A few weeks ago I went on my annual road trip to Vancouver Island to visit my best friend. She asked me why he didn’t come, and I replied that I hadn’t asked him, and that he wouldn’t have taken a week off of work anyway. She noted that I’ve never had a boyfriend accompany me on that trip before, and that when I finally do, she would declare him “the one”. We didn’t talk much about The Italian aside from that, but he was in the back of my mind the entire trip. His work hours had started getting carried away again, and he knew he wasn’t making me happy. He had stated as much a few weeks before I left, so it was no surprise that we had both started putting some distance between us. I was trying to figure out where my “line” would be… how much I could compromise our time together.

Hearts will never be practical until they are made unbreakable. ~ Author Unknown

Meanwhile, aside from the nightmares that accompanied my forgetting to take my anxiety medication for a few days, I was enjoying my trip thoroughly. For the first time, I took one of my dogs, Sadie. We went for long walks through the woods, and she swam in the river and in the ocean, while M took some incredible photos. I spent a lot of time reading books about child abuse, and about attachment and adoption. I played games. I prepared dinner for my best friend, her boyfriend, and his brother and sister in law. We sat around the table grilling chicken and peppers and having “lemon meringue” drinks, and after a few too many, we confessed what we liked and appreciated about each other. I went out and did some target practice with the boys while my best friend was at work one day during the week. There was so much fun to be had.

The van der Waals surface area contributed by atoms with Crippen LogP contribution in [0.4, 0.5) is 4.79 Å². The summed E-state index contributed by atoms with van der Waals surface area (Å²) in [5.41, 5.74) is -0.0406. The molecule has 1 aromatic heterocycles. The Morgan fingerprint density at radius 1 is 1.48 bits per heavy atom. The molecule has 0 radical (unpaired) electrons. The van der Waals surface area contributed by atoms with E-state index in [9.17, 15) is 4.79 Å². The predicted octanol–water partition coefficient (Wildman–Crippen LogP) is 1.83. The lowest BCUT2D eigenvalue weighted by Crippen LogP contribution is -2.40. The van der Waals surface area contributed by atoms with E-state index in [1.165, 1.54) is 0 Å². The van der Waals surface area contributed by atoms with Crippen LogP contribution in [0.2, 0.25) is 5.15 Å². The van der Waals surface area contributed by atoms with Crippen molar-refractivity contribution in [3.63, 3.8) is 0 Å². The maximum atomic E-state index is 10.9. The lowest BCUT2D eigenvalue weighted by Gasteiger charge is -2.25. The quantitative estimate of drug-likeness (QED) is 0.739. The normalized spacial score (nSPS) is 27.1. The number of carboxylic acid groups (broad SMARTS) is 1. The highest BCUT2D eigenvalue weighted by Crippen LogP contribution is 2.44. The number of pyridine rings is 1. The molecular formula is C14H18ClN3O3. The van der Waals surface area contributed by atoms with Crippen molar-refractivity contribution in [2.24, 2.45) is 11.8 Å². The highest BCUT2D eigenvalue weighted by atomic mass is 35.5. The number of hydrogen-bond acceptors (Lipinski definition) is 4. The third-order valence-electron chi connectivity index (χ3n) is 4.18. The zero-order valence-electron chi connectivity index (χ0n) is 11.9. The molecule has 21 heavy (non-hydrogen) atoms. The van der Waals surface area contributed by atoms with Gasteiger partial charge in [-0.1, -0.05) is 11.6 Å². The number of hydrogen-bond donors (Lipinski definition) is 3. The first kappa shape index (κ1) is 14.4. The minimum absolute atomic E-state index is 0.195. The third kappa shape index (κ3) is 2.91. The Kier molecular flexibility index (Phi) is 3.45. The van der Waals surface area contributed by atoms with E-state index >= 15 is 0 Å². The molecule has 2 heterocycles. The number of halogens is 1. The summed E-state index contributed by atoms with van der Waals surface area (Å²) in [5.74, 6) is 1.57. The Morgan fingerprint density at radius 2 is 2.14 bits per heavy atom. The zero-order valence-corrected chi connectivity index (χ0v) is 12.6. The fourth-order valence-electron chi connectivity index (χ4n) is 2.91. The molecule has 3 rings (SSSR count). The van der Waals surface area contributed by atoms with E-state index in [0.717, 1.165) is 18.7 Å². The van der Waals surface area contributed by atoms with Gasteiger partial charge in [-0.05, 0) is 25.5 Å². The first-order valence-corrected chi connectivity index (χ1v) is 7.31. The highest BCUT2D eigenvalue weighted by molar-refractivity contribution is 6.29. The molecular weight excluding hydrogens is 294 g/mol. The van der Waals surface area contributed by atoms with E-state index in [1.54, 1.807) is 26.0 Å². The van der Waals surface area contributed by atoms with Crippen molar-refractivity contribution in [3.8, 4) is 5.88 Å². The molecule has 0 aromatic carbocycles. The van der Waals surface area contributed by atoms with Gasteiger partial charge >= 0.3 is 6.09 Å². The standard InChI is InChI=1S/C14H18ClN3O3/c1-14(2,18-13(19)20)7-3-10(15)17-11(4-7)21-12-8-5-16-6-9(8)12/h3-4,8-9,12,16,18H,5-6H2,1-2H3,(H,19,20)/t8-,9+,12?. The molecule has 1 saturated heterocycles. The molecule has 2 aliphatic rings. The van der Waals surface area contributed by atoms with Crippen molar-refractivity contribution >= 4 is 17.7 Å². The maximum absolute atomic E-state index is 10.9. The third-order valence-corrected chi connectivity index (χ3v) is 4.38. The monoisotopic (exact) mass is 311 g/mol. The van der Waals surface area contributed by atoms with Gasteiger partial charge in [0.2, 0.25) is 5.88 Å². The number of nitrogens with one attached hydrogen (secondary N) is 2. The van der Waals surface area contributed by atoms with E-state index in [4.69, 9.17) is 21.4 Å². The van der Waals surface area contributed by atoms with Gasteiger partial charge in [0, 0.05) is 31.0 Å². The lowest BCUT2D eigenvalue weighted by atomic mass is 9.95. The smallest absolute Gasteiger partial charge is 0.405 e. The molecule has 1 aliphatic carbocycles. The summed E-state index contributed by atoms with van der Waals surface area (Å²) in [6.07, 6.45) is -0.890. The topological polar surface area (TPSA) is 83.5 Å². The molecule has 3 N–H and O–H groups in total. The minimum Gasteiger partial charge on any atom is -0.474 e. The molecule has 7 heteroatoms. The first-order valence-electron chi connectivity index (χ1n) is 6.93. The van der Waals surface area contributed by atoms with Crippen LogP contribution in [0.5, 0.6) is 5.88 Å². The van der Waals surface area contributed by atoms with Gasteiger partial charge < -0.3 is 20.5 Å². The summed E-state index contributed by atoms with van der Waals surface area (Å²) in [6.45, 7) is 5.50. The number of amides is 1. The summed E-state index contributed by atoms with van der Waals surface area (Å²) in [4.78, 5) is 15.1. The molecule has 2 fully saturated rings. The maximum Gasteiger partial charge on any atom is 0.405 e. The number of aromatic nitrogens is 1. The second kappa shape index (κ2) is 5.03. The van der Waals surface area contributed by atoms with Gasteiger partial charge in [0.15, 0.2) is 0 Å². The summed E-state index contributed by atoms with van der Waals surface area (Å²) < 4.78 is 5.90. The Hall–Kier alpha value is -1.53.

A couple of days before the end of my trip, I was sitting around an evening camp fire in the back yard with M and her boyfriend, laughing and talking. Andy had been texting me during my entire trip, asking what I was up to and making sure I was enjoying myself, and this night was no exception. I found myself wishing that he was there. I was thinking about how well he would fit in amongst my friends, how he’d love to sit around the camp fire, watch movies and shoot some clay pidgins with us. I realized that I could see him sitting around that dinner table, grilling up a storm and having drunken sentimental conversations with my friends…